12 Nov 2014
Tiny Mix Tapes interviews Anthroprophh about the legendary Nurse with Wound List
Paul Allen, late of Bristol psych unit The Heads, loosed his second album as Anthroprophh upon the world in September. Outside the Circle hangs song titles such as “2013 and She Told Me I Was Die” over a sonic countryside populated by the droopy third eye of stoner metal, the blinding astronomical event of Boredoms, and the dark absurdist kibitzing of The Mothers of Invention. Naturally, a few crania got bent. The Quietus wrote it “feels like the album that the equally eccentric and esoteric Akron/Family would become like the Manson Family and kill to make.”
Anthroprophh’s label, Rocket Recordings, has a bio up for the group on Bandcamp; the most striking thing is how it weaves promotional copy through entries from the Nurse With Wound list. The list, named after Steven Stapleton’s seminal musical outlet, dates back to 1979, when Nurse With Wound included an inventory of recording artists influential to them among copies of that band’s first album, Chance Meeting on a Dissecting Table of a Sewing Machine and an Umbrella. In the ensuing decades, the list has taken on a life of its own, becoming a crucial document for collectors and the basis for much discussion, including whether some of the artists mentioned even exist.
Tiny Mix Tapes talked to Allen about his relationship with the Nurse With Wound list, music discovery, and the idea of an experimental-music canon.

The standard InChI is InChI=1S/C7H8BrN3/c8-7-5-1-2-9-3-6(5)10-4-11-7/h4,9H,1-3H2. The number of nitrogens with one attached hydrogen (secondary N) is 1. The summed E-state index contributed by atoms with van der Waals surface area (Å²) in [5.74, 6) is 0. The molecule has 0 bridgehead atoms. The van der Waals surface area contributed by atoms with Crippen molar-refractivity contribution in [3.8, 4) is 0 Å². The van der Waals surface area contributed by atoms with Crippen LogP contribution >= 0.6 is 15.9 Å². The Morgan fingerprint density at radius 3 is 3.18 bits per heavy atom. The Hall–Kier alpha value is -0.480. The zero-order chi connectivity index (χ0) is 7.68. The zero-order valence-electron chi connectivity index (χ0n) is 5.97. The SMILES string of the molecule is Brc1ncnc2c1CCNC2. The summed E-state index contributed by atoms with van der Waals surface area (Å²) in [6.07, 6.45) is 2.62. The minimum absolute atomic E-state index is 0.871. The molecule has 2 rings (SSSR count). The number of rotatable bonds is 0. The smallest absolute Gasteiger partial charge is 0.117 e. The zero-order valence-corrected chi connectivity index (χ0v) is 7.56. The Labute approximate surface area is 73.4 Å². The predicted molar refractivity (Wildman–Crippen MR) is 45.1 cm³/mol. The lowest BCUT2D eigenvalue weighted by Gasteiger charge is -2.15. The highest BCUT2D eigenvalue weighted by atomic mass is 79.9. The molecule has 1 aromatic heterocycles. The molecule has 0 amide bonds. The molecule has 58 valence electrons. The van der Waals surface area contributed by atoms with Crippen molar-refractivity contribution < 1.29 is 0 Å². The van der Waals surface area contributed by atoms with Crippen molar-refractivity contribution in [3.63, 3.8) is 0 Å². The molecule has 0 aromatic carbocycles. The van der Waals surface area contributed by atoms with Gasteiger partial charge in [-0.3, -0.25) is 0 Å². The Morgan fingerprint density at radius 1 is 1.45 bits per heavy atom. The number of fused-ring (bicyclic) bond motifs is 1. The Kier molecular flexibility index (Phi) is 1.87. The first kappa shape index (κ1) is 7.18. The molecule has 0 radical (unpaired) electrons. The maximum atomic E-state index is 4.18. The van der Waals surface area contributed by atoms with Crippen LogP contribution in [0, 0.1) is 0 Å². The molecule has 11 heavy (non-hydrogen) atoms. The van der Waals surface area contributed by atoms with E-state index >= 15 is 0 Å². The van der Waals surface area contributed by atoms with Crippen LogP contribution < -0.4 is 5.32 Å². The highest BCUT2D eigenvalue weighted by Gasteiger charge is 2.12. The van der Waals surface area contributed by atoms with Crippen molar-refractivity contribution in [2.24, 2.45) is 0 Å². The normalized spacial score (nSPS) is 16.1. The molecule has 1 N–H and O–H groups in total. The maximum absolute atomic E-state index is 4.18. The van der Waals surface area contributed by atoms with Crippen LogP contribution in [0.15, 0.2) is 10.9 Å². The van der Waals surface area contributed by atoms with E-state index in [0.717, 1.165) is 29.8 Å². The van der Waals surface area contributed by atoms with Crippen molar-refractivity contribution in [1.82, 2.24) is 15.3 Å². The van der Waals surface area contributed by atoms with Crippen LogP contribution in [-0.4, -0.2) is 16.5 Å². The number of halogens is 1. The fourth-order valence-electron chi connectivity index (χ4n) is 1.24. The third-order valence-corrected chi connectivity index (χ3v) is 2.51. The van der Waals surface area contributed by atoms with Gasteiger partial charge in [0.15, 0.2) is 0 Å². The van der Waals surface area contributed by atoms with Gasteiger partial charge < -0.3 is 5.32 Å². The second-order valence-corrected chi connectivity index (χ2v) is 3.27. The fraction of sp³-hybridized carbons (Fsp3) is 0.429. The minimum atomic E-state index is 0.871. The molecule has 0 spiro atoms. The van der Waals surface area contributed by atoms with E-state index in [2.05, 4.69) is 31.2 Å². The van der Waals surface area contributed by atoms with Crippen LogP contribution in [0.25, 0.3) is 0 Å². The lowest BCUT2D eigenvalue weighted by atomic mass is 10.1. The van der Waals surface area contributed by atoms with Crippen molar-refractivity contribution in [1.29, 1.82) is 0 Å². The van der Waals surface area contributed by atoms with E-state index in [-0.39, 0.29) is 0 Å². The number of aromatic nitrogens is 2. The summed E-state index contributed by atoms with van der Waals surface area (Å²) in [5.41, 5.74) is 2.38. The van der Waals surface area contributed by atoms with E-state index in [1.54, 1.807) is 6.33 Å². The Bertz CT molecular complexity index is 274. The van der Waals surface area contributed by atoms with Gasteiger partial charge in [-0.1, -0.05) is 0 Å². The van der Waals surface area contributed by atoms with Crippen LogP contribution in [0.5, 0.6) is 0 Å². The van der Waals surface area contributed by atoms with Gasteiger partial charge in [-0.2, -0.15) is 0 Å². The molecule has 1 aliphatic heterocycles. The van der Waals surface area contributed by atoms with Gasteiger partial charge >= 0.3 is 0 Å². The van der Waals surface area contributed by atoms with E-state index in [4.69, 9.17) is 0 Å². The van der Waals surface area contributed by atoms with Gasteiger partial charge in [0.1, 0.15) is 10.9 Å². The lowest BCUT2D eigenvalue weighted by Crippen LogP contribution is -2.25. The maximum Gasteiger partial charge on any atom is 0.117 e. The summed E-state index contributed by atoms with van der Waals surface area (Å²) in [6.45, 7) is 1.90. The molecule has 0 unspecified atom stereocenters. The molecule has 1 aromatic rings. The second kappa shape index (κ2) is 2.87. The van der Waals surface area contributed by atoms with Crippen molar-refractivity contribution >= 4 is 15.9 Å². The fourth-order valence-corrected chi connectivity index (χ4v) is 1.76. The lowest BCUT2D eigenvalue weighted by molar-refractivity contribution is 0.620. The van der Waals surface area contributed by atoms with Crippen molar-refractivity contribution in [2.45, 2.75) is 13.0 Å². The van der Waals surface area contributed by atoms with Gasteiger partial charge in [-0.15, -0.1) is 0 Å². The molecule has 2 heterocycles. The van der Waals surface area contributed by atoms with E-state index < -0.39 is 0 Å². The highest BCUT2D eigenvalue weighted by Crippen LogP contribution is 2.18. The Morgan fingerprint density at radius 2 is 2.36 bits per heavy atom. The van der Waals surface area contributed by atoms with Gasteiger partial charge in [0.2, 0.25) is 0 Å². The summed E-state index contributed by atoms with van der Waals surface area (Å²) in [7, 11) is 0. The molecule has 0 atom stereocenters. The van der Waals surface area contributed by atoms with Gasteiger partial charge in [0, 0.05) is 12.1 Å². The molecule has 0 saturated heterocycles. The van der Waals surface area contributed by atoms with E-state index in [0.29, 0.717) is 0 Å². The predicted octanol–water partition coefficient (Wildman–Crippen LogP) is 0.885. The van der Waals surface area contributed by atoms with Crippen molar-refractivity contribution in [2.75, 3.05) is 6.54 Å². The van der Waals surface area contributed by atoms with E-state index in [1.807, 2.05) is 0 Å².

Was the Nurse With Wound list fundamental for the band as collectors? What is your personal history with it?
I wouldn’t say it was fundamental to the band as a whole but for myself, it certainly provides a good reference for the kind of artists that were of great interest from a particular and prolific period within modern music. To me, the list is not an anachronism and has had some relevance for anyone curious about experimental music since its publication in 1979. I came to be aware of it via my burgeoning interest in krautrock. The Ultima Thule record shop website decided to print the list in its entirety. I never could afford or even obtain the first Nurse with Wound LP, especially at that time back in the late 90s, so I never saw it in the flesh, so to speak. I didn’t religiously hunt down a lot of the records on the list, and some of the music I just naturally bumped into in my search for artists I had never heard of before...
Read the rest of this great interview here: Tiny Mix Tapes